FOM: Pin-pointing the cause of dispute ...
Andrian-Richard-David.Mathias at univ-reunion.fr
Tue Feb 22 01:54:09 EST 2000
... between set-theorists and category-theorists ?
A. Some history
1. Let me distinguish between a comprehension axiom,
asserting that there is a set whose members are all
those x with some property;
and a separation axiom, asserting that there is a set whose members are
all those x in the set a with some property.
Distinguish too between typed variables, which range over all the objects of
a particular type, and untyped variables, which range over all the
objects of the universe.
2. Russell's paradox results from attempting to have both all comprehension
axioms and untyped variables.
The two lines of response were the type-theoretical one, of
introducing typed variables, and banning untyped variables,
but retaining the comprehension axioms for all properties expressible
in this typed language; and the set-theoretical one of keeping the
untyped variables and allowing the separation axioms for properties
expressible in the untyped language, but banning the comprehension axioms
for that language; and requiring the universe not to be a set.
3. The category-theoretic presentation of mathematics
descends from the type-theoretic response.
4. Mac Lane, in his book "Mathematics: form and function" has given a
set-theoretic system which captures the capacity for object-formation
that suffices for mathematics as he sees it. Mac Lane's
sytem is much weaker than Zermelo's system and is equiconsistent with the
simple theory of types.
B. The point
5. The point of psychological divergence of the two schools seems to be
Mostowski's isomorphism theorem, (MIT for short),
that every extensional well-founded relation
is isomorphic to a transitive set, with its corollary that every well-ordering
is isomorphic to a von Neumann ordinal.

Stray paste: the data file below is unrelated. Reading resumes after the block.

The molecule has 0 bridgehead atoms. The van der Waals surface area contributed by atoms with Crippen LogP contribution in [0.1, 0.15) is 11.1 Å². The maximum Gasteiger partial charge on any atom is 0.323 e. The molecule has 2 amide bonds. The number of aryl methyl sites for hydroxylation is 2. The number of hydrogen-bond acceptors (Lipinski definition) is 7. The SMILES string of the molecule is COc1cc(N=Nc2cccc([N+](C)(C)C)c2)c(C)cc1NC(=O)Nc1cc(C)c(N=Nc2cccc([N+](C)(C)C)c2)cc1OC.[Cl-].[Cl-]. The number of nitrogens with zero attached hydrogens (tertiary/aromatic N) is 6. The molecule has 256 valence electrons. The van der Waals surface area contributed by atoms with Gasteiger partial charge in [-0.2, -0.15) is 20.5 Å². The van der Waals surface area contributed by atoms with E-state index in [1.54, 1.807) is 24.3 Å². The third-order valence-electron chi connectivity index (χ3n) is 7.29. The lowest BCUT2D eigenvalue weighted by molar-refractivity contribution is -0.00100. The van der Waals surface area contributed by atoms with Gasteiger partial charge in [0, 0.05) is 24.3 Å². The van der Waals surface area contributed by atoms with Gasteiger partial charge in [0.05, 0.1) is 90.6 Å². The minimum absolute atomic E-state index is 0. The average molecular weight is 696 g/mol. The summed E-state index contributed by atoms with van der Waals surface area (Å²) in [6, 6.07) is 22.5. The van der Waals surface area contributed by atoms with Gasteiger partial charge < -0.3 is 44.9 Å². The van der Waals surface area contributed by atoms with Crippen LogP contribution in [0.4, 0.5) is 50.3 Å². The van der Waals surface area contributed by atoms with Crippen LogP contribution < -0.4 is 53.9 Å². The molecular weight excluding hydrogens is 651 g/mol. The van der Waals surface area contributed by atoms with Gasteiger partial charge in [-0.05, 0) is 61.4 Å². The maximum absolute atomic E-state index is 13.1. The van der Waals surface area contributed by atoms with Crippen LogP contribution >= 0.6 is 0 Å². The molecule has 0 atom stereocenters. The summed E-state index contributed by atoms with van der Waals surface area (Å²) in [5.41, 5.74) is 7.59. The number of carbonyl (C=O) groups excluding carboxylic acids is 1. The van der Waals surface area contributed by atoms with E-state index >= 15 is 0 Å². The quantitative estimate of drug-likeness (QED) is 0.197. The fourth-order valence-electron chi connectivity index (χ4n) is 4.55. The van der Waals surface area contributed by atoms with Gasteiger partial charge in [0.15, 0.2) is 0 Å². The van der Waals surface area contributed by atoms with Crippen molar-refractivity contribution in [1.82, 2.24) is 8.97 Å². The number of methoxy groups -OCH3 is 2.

MIT is essential to modern set theory, but rejected with passion by
Mac Lane and his school.
6. MIT is not provable in Mac Lane' system Mac (nor in Zermelo's),
its proof requiring instances of the axiom scheme of collection
which are not available in those systems; but,
ironically, there is a natural interpretation of Mac + MIT in Mac, so that
the two systems are equiconsistent. Similar comments apply to
the systems Zermelo + MIT and Zermelo.
[See my paper "The Strength of Mac Lane Set Theory", to appear in the
Annals of Pure and Applied Logic, for the proofs of these and other
7. MIT offers a way of selecting a canonical representative of each
isomorphism class of well-orderings, or indeed of each isomorphism class of
well-founded extensional relations.
To set-theorists, the existence of such canonical representatives
greatly increases the clarity of Goedel's constructible universe and his
Condensation Lemma, and leads to such things as Jensen's construction
principles Diamond and Square, and many things besides.
To (extreme) category-theorists, the very idea of having canonical
representatives of isomorphism classes is a violation of their fundamental
doctrine that isomorphism is the only important thing, indeed the only
8. Thus there is an enormous psychological gap between
the set-theorists' exploration of Cantor's Absolute and
the dogma so clearly stated by Mac Lane that "mathematics
is protean and therefore does not have an ontology".
9. For a possible historical parallel, let me quote from
page 193 of Juergen Neukirch's book, "Algebraic Number Theory"
as Englished by Norbert Schappacher (Springer, 1999):
"Throughout the historical development of algebraic number
theory, a controversy persisted between the followers of Dedekind's
ideal-theoretic approach and the divisor-theoretic method of building
up the theory from the valuation-theoretic notion of primes. Both theories
are equivalent in the sense of [certain] isomorphism results, but they are
also fundamentally different in nature. The controversy has finally given way
to the realisation that neither approach is dominant, that each one instead
emanates from its own proper world, and that the relation between these
worlds is expressed by an important mathematical principle."
Something of Neukirch's sage portrait holds true of the sets-categories
controversy; but, alas, not yet all.
D. A third way ...
(10.) ... is to consider set theories (such as ones proposed by Church and
by Quine) with a universal set; that is, where the
universe is considered to be a set. A book by Thomas Forster discusses
11. Some years ago I saw a preprint of a paper by Feferman investigating the
possibility of a category of all categories within the framework of
Quine's system of New Foundations, which admits a set of all sets.
Can anyone tell me more about that ?
A. R. D. Mathias
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